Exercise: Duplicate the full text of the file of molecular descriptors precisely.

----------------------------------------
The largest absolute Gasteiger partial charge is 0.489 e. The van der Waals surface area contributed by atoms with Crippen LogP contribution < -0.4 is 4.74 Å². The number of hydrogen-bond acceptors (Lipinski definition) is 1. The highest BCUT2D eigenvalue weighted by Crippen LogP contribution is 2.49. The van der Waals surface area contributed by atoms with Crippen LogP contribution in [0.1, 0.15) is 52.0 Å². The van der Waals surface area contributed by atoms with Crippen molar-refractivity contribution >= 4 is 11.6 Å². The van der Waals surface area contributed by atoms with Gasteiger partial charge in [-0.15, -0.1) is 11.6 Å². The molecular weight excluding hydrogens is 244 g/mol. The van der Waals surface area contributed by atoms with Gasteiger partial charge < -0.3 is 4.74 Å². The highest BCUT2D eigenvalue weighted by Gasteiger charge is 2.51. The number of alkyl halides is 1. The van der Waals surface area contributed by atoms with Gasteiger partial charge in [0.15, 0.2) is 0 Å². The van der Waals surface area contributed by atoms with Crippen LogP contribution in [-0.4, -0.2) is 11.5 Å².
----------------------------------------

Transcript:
The largest absolute Gasteiger partial charge is 0.489 e. The van der Waals surface area contributed by atoms with Crippen LogP contribution < -0.4 is 4.74 Å². The number of hydrogen-bond acceptors (Lipinski definition) is 1. The highest BCUT2D eigenvalue weighted by Crippen LogP contribution is 2.49. The van der Waals surface area contributed by atoms with Crippen LogP contribution in [0.1, 0.15) is 52.0 Å². The van der Waals surface area contributed by atoms with Crippen molar-refractivity contribution >= 4 is 11.6 Å². The van der Waals surface area contributed by atoms with Gasteiger partial charge in [-0.15, -0.1) is 11.6 Å². The molecular weight excluding hydrogens is 244 g/mol. The van der Waals surface area contributed by atoms with Gasteiger partial charge < -0.3 is 4.74 Å². The highest BCUT2D eigenvalue weighted by Gasteiger charge is 2.51. The number of alkyl halides is 1. The van der Waals surface area contributed by atoms with Gasteiger partial charge in [0.15, 0.2) is 0 Å². The van der Waals surface area contributed by atoms with Crippen LogP contribution in [-0.4, -0.2) is 11.5 Å².